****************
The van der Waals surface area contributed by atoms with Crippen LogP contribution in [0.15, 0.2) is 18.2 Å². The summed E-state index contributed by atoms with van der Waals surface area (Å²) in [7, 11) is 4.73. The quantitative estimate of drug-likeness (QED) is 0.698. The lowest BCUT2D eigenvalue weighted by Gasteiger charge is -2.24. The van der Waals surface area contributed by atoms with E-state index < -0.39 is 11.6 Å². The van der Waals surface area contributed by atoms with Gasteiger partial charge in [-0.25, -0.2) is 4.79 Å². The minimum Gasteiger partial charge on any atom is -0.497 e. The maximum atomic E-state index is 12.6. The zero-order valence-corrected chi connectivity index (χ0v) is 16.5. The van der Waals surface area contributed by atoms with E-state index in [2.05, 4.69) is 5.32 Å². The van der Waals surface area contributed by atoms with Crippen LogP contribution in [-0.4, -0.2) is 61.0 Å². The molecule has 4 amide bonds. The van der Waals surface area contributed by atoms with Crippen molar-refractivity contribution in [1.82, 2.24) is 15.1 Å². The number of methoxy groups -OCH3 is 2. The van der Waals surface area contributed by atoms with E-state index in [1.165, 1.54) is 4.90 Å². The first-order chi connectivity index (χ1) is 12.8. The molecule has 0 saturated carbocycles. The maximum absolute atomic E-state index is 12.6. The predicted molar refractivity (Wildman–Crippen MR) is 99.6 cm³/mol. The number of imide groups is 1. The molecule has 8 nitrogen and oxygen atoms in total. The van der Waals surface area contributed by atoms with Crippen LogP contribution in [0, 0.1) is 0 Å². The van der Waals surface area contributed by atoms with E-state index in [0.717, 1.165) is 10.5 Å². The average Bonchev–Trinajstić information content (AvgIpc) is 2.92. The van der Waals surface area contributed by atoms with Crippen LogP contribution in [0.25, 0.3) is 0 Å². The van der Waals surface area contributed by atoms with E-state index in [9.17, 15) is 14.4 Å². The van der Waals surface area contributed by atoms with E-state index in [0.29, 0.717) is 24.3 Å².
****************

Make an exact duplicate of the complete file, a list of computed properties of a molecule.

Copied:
The van der Waals surface area contributed by atoms with Crippen LogP contribution in [0.15, 0.2) is 18.2 Å². The summed E-state index contributed by atoms with van der Waals surface area (Å²) in [7, 11) is 4.73. The quantitative estimate of drug-likeness (QED) is 0.698. The lowest BCUT2D eigenvalue weighted by Gasteiger charge is -2.24. The van der Waals surface area contributed by atoms with E-state index < -0.39 is 11.6 Å². The van der Waals surface area contributed by atoms with Gasteiger partial charge in [-0.25, -0.2) is 4.79 Å². The minimum Gasteiger partial charge on any atom is -0.497 e. The maximum atomic E-state index is 12.6. The zero-order valence-corrected chi connectivity index (χ0v) is 16.5. The van der Waals surface area contributed by atoms with E-state index in [2.05, 4.69) is 5.32 Å². The van der Waals surface area contributed by atoms with Crippen LogP contribution in [-0.4, -0.2) is 61.0 Å². The molecule has 4 amide bonds. The van der Waals surface area contributed by atoms with Crippen molar-refractivity contribution in [1.82, 2.24) is 15.1 Å². The number of methoxy groups -OCH3 is 2. The van der Waals surface area contributed by atoms with E-state index in [1.165, 1.54) is 4.90 Å². The first-order chi connectivity index (χ1) is 12.8. The molecule has 0 saturated carbocycles. The maximum absolute atomic E-state index is 12.6. The predicted molar refractivity (Wildman–Crippen MR) is 99.6 cm³/mol. The number of imide groups is 1. The molecule has 8 nitrogen and oxygen atoms in total. The van der Waals surface area contributed by atoms with Crippen LogP contribution in [0, 0.1) is 0 Å². The van der Waals surface area contributed by atoms with E-state index in [0.717, 1.165) is 10.5 Å². The average Bonchev–Trinajstić information content (AvgIpc) is 2.92. The van der Waals surface area contributed by atoms with Crippen LogP contribution in [0.25, 0.3) is 0 Å². The van der Waals surface area contributed by atoms with E-state index in [9.17, 15) is 14.4 Å². The van der Waals surface area contributed by atoms with E-state index in [0.29, 0.717) is 24.3 Å².